First and foremost, I have to admit that tonight’s was the best run debate I can remember seeing – ever. With the prospect of pandemonium breaking out with so many candidates on stage at the same time, and the ‘kids debate’ (for candidates garnering less support in recent polls) happening just prior to this one, it was a pleasant surprise to see that Fox News was actually quite competent in hosting this debate. Each of the candidates got a reasonable time to talk, many were forced to stay on topic by the questioner as well as their fellow debaters on stage, and some of the answers actually sounded thought out rather than just released from a can.
Personally, I thought Mike Huckabee, Jeb Bush, and Chris Christie came of as appearing most ‘presidential’ tonight. I think Huckabee may have benefited the most from the restricted format as he hold some interesting ideas that tend to come out during less guarded moments. Christie came across as a strong man of convictions and was able to voice these while simultaneously taking down Rand Paul. I actually thought Trump came off much better than I expected, but apparently Republican focus groups saw his performance as lacking.
However, one thing stood out for me:
The ‘DNA Schedule.’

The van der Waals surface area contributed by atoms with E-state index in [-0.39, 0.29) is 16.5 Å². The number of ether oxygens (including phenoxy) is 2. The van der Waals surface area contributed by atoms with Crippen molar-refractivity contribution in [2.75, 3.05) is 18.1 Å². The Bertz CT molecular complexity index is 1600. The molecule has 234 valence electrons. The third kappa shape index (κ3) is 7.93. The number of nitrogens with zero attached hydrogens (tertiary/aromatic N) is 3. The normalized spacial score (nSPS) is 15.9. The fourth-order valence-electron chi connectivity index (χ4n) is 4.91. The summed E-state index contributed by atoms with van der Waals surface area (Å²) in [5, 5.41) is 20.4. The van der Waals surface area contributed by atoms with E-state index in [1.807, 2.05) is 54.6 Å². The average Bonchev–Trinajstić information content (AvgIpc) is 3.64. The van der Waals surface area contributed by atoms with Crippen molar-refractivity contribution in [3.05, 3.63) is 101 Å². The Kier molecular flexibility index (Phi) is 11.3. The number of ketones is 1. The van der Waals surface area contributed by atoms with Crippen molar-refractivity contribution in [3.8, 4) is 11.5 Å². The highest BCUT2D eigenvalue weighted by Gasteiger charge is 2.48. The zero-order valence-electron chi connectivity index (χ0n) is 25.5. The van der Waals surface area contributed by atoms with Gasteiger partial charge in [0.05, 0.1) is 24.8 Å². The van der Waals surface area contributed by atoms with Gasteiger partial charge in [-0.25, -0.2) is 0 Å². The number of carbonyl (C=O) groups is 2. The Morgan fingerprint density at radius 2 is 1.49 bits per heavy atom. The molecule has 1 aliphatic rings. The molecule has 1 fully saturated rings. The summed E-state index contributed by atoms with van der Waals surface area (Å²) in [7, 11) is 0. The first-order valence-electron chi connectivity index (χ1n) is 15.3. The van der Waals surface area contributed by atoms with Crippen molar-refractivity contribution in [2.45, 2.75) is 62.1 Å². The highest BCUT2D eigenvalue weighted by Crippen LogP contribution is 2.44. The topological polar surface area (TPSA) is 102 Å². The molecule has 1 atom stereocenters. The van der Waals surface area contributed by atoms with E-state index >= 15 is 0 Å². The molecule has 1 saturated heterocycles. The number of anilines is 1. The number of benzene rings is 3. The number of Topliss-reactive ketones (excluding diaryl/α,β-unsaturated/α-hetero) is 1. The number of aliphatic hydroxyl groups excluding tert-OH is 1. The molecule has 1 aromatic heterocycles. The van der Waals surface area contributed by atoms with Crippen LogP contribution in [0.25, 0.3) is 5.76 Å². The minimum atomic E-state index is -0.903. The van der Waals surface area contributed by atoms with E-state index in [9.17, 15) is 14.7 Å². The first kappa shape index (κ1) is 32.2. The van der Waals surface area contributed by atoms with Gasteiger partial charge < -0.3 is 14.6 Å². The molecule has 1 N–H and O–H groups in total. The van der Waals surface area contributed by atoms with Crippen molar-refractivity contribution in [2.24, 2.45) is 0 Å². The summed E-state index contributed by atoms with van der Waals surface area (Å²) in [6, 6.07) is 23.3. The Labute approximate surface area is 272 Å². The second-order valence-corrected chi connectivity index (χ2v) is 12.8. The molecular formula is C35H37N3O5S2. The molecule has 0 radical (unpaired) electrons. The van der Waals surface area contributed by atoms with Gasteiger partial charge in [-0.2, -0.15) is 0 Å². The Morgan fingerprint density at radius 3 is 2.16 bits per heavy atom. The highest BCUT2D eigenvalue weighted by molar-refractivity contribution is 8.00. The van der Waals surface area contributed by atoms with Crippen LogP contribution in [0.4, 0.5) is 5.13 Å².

Despite by background in biology and teaching science (including genetics) for a number of years, I can’t say that I’ve ever heard of a DNA schedule. But who doesn’t get tongue tied once in a while and winds up saying something silly? I can forgive that. It’s like me referring to an ‘accounting sheet’ when I mean ‘balance sheet’ or something. But what about the context?
…we clearly know that that baby inside the mother’s womb is a person at the moment of conception. The reason we know that it is is because of the DNA schedule that we now have clear scientific evidence on.
Um … what?
I guess I can agree that even single celled zygotes have the same cellular DNA makeup as the adult this will become, but I’m not sure what bearing this has on anything. What does this statement mean?Defining the moment that an embryo ‘becomes human’ is a tricky thing to do. What does it mean to ‘be human’? In my mind, a single zygotic cell is no more human than a cancer cell extracted and cultured outside of a person. They both have that DNA schedule thing – more or less. I suppose I have to admit that cancer cells have such messed up DNA that it is hard to be precise about this – but they are both relatively non-differentiated human cells. One has the potential to develop naturally into a human being if kept in the right environment. One was human, but has departed.
People are always trying to find new ways to describe when life begins in ways that it is most consistent with their beliefs, but it’s a slippery thing. Does life begin at conception? Does it begin when the baby is developed enough to survive outside of the womb? I caution politicians to be careful when treading into this area. It’s a minefield for all sides and we often come up with definitions that are more arbitrary than they are useful.
And … there’s no DNA schedule.